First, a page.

HHS releases $35.1M to help vulnerable Michigan households pay down energy bills

Published on May 20, 2020 by Chris Galford

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Building on in-state efforts to keep energy flowing to homes during the COVID-19 pandemic, the U.S. Department of Health and Human Services (HHS) has released $35.1 million in federal funding for those in Michigan struggling to afford utility bills.

This is part of the $900 million in supplemental income HHS recently released through the Low-Income Home Energy Assistance Program (LIHEAP), as provided by the 2020 CARES Act. As such, this is separate from the more than $162 million in regular LIHEAP funding already contributed to the state this year. These funds will be used specifically for crisis assistance and to help struggling households pay their share of energy costs.

At the same time, Consumers Energy and DTE Energy have united in a public service announcement that will be aired on 84 radio stations to advise struggling Michigan residents of flexible payment plans and other assistance available during the crisis.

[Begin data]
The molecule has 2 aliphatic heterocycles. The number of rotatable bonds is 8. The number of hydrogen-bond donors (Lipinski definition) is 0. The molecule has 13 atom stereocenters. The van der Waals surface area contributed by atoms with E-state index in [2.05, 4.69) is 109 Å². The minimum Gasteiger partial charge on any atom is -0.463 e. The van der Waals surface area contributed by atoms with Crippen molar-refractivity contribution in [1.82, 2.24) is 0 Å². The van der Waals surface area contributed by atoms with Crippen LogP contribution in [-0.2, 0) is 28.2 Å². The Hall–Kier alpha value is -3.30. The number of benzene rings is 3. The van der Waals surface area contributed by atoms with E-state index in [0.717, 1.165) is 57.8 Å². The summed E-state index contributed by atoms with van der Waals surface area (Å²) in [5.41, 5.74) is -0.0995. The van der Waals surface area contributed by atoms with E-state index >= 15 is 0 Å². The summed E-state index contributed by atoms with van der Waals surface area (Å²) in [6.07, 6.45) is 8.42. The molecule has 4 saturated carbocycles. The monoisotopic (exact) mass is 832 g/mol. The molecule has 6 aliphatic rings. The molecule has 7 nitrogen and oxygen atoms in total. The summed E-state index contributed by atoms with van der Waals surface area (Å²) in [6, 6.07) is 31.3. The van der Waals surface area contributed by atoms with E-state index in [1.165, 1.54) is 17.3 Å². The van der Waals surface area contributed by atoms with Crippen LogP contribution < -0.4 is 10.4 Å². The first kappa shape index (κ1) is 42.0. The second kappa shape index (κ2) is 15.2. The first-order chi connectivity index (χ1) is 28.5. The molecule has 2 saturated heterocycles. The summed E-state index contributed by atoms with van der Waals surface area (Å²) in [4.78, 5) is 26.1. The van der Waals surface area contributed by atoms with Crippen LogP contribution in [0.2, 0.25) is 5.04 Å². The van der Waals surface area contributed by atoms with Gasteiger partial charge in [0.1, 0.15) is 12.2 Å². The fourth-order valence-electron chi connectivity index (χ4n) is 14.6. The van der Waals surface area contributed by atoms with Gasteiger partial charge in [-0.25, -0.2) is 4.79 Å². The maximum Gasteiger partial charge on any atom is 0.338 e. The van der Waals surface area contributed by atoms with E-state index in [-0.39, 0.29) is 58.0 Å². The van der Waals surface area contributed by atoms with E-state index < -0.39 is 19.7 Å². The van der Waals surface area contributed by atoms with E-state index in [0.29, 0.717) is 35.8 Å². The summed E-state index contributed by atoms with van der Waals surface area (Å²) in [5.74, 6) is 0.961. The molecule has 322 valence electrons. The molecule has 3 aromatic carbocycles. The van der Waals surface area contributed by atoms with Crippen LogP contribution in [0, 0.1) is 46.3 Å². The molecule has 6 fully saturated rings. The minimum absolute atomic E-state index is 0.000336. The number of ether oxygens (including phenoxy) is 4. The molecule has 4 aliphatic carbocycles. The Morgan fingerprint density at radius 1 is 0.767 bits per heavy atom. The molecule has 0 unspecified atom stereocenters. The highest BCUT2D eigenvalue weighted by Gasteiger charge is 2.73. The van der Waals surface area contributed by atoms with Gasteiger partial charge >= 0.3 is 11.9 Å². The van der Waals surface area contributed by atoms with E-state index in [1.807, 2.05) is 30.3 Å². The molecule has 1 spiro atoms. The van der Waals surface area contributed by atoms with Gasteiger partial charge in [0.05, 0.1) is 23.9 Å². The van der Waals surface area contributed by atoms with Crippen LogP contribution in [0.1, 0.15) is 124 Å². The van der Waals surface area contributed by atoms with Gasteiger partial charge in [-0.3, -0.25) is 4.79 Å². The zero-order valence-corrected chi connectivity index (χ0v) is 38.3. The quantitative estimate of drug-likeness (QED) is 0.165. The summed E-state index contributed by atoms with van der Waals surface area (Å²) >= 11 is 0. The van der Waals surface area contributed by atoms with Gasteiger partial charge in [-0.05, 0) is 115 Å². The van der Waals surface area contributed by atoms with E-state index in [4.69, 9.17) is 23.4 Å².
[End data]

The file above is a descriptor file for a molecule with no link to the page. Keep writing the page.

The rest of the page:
The state itself has moved to keep the lights on as well, by working with energy providers on a collective agreement to pause shutoffs for low-income and senior residential customers until the emergency is lifted. Flexible payment options have been pursued, home heating credits made available, and State Emergency Relief funds provided for those in jeopardy of losing heat or electric services, who have had service shut off or are in need of deliverable fuel.

“Many Michiganders are more vulnerable as a result of the impact that COVID-19 has had on the economy,” Lewis Roubal, senior deputy director for opportunity at the Michigan Department of Health and Human Services, said. “MDHHS is working hard during the pandemic to expand public assistance benefits and provide easier access to financial help for residents who are struggling to pay their bills. The additional LIHEAP funding allows us to help more people who need assistance.”